Mel Zelnick is best known as a drummer who gained notoriety as a band member of jazz icon Benny Goodman in the 1950s and later as a touring recording artist for Capitol Records.
Mel Zelnick was born into a poor family to Abraham and Anna Zelnick in Harlem, NY, on September 28, 1924, and learned to play drums at the prestigious Julliard School in New York City, although he never took formal drum lessons.
Zelnick's talent and drive during his youth led him on stints as a drummer for the US Army Band during World War II, Goodman in the 1950s, and famous Capitol Records studio artists such as Peggy Lee in the 1960s.
He also played for Grammy award-winning pop vocalist Patti Page, legendary rhythm and blues singer Ray Charles and well-known jazz singer-songwriter Nat King Cole in the middle part of the 20th century.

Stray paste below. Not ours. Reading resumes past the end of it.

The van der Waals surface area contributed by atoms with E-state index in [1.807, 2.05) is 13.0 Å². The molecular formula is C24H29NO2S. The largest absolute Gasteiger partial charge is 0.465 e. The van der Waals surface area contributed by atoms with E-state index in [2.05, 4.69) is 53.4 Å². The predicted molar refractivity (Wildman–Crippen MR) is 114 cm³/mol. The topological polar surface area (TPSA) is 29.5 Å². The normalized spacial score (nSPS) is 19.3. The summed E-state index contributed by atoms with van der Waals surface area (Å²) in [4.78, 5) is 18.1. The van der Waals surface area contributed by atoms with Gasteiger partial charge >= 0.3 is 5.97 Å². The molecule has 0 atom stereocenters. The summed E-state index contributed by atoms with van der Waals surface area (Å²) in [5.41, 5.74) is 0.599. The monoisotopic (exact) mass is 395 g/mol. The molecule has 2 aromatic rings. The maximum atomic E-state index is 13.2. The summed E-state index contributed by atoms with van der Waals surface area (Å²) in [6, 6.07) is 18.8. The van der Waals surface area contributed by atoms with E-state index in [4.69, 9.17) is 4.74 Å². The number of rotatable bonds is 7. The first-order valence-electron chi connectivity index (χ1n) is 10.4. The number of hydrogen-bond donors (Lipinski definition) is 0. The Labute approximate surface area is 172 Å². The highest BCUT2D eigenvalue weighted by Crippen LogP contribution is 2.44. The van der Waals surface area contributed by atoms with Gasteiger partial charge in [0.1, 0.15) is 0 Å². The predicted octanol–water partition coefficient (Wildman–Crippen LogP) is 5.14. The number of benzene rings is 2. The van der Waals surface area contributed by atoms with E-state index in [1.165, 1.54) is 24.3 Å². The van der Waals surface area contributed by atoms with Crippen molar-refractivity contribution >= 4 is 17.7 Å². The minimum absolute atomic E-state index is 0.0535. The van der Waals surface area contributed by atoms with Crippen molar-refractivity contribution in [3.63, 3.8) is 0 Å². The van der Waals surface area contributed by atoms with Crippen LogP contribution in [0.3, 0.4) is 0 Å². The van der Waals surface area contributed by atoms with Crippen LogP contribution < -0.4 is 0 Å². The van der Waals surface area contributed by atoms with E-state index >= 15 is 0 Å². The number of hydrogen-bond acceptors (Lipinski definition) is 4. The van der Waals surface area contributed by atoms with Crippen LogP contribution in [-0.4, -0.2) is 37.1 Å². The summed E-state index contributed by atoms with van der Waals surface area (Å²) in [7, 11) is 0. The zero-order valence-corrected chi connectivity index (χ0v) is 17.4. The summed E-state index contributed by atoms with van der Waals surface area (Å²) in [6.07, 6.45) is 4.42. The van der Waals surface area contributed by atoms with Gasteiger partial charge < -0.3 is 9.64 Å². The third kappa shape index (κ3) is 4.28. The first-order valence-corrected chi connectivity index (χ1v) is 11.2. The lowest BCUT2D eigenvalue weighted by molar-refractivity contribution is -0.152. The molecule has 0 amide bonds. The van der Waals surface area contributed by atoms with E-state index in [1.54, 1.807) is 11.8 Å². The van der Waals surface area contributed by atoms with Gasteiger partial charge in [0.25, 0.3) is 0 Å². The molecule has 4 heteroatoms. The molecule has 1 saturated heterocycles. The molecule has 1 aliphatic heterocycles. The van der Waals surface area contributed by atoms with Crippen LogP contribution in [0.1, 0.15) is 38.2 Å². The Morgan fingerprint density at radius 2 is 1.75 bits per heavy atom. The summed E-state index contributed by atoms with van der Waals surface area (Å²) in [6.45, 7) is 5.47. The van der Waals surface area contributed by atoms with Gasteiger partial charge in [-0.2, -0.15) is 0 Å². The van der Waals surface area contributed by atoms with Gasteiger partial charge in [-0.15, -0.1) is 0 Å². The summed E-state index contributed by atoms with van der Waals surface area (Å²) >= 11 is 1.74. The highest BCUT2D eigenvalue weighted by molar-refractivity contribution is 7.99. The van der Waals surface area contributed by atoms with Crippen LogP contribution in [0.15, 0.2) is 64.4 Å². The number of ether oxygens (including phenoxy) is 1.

Mel Zelnick and many of the drummers he played with in the Army went on to perform with jazz greats, including Goodman and Tommy Dorsey. Dorsey's drummer, Pete Voulo, was Mel's best friend.
Mel Zelnick said he learned the most about percussion from watching and listening to jazz drumming legends Buddy Rich, Chick Webb and Gene Krupa during his childhood.
The drummer died Thursday morning February 21, 2008 of a heart attack. He was 83 years old. For several years, Zelnick had struggled with his health after undergoing heart bypass surgery. To breathe efficiently, he had used a portable oxygen tank inside his residence.